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What It Means to Go to a Catholic School

A look back at the history of Catholic schools from their origins to their current mission today
Mural painted by Ana Paterno, a graduate of the Class of 2010
Mural painted by Ana Paterno, a graduate of the Class of 2010

Catholic schools have always been a place to exercise faith and build community with those around us. But, what exactly does it mean to attend one ?

Catholic schools were created around the 1700’s and in the present day have become an important part of educational history in America. Its main goal has always been making both education and faith a priority amongst students. 

The first Catholic schools opened in England, Washington, Philadelphia, and across some U.S. states. The first in Chicago opened in 1844. William J. Quarter was an Irish-American bishop who created a system where Roman immigrants from grammar grades through college could be involved in faith-filled learning. St. Mary of the Lake University was the first place that was ordained into this category. After his death, many parish-based grammar schools and convent academies would spread nearly all over the Archdiocese of Chicago. 

Priests and nuns were credited for their contribution of creating multiple schools across America, but it was the work of Catholic immigrants in the 19th century who wanted to pass their faith along to their children. They paid the funds necessary that were required for them to attend. Private education and tuition soon became the normal way to get into these schools, much like modern day Catholic schools. 

There is mainly a focus on faith, education, family, and learning about God, Jesus, the Saints, and Mother Mary herself. Lessons from the word and listening to stories about individuals who embody these same teachings become important and a way for students to examine themselves and make room for better and learn from the past to better the future. 

People who have attended a Catholic school are familiar with how this works and just how important their principles and beliefs are. But what makes attending a Catholic school so different from the rest? Why do those who attend or work at them like it so much?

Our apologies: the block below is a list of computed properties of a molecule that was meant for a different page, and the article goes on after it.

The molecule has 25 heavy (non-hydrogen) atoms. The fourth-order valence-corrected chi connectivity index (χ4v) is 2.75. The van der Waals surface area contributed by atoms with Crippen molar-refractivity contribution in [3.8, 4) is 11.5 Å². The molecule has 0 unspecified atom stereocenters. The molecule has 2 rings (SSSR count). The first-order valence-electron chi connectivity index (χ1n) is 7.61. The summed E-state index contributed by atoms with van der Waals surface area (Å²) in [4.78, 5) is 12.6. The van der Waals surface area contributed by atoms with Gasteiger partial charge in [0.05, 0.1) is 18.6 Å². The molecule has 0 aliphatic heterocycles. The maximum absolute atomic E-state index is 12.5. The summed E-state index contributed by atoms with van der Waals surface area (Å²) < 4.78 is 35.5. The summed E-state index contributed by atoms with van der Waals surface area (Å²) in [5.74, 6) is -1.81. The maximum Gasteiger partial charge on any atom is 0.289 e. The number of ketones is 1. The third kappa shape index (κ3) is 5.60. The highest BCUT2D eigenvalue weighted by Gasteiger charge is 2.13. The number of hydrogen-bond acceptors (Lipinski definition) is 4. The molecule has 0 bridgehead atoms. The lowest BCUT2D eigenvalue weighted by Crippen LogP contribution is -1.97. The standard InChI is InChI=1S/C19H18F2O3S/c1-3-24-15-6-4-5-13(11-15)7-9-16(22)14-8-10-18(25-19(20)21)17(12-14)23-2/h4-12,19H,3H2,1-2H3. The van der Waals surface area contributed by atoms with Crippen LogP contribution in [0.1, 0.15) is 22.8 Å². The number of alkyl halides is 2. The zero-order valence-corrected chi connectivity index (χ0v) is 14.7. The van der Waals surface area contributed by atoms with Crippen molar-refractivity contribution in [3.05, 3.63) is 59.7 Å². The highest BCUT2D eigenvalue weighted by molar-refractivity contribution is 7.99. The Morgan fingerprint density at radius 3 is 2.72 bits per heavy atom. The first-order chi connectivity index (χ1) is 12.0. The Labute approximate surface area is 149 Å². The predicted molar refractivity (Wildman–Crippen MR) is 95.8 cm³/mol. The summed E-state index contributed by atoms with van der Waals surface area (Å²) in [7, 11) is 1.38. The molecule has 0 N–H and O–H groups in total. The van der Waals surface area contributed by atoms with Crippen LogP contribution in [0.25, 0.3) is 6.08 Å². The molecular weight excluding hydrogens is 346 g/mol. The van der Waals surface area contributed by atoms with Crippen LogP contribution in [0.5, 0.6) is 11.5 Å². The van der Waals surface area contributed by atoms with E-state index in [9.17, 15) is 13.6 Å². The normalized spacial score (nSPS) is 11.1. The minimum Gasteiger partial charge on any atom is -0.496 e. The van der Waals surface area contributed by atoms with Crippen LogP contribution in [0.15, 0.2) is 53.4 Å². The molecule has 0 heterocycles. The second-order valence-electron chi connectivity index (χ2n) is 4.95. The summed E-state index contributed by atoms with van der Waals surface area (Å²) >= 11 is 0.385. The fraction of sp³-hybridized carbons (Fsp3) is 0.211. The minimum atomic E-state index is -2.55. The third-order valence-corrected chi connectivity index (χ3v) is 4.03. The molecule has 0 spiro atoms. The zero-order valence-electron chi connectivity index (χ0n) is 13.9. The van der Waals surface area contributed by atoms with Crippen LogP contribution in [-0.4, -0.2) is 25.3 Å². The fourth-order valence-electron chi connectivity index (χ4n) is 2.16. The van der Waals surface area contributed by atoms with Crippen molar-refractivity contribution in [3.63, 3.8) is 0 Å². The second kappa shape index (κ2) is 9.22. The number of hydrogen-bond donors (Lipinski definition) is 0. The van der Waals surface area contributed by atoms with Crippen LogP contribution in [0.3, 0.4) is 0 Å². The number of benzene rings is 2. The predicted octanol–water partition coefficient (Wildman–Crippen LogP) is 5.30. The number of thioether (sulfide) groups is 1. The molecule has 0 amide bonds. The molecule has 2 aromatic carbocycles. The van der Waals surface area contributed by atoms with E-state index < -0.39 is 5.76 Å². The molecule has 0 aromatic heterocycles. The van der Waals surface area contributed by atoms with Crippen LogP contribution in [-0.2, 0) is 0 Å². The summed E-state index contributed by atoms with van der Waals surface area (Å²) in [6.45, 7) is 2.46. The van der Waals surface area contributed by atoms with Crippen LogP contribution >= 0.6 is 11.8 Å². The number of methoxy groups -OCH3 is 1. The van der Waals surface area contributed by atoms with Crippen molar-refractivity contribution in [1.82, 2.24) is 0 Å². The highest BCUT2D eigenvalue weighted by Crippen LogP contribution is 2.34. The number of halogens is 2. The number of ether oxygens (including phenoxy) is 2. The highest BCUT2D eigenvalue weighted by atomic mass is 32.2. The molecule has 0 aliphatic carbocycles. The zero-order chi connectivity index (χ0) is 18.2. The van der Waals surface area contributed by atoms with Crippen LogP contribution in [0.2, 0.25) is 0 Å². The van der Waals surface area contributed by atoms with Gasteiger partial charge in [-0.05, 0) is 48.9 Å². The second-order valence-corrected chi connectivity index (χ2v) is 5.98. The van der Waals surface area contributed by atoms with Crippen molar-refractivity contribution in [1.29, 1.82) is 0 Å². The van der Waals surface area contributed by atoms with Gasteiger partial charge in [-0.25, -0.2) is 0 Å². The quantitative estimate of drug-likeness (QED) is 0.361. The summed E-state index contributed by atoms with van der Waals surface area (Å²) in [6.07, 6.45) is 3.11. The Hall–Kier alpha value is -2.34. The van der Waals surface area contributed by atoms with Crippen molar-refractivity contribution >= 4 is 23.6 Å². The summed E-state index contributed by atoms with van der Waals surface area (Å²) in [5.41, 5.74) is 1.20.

“I think that being able to go to a Catholic school not only means that we have religion class, we have religion for four years, but that you learn more about faith. At public schools, you can’t really do that,” said Ms. Dunneback. “It’s also an opportunity for us to hone in on aspects of what it means to be Catholic and a lot of times that means paying attention to those that need help that are underserved.” 

Assistance and service are key values that many who have experiences with Catholic schools enjoy the most. Being a help to others and those in nearby communities, charities, and other schools can make a positive impact and life-long skills that can be applied to many different places and people. 

Despite being  Catholic focused, it does not matter what religion or faith a student belongs to. All that matters is that these same lessons and principles can stick with those who hear them. 

“My favorite thing about attending a Catholic school is the people. Everyone is so kind and always willing to help. I’ve my best friends at the other schools I have attended and am forever grateful,” said sophomore Ava Krueger. 

Kruger and Dunneback expressed that Marist also embodies the positive things they enjoy most about Catholic schools which are community, fun, relationships, education, and most importantly, faith. 

“Marist has impacted me in so many ways, I have met so many amazing people here. Teachers have impacted my life by making me love subjects I never thought I would. I have met my best friends during classes and playing sports here at Marist. I wouldn’t trade my Catholic education for the world,” said Krueger. 

Attending a Catholic school means building relationships, learning new things, going to mass, bettering ourselves, doing what’s right, and growing closer to God and building a better future—simple but life-changing things.

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About the Contributor
Trinity Eadie, Journalism and Media 2 Writer
My name is Trinity Eadie, and I’m a junior here at Marist. I was in journalism 1 and have leveled up to journalism 2, so I’ve been writing for a while. I like to read books in all genres. I like to make creative writing stories for fun. I enjoy watching horror movies and 90’s sitcoms. I like listening to music by the band Her’s, and my dream is to write a book.
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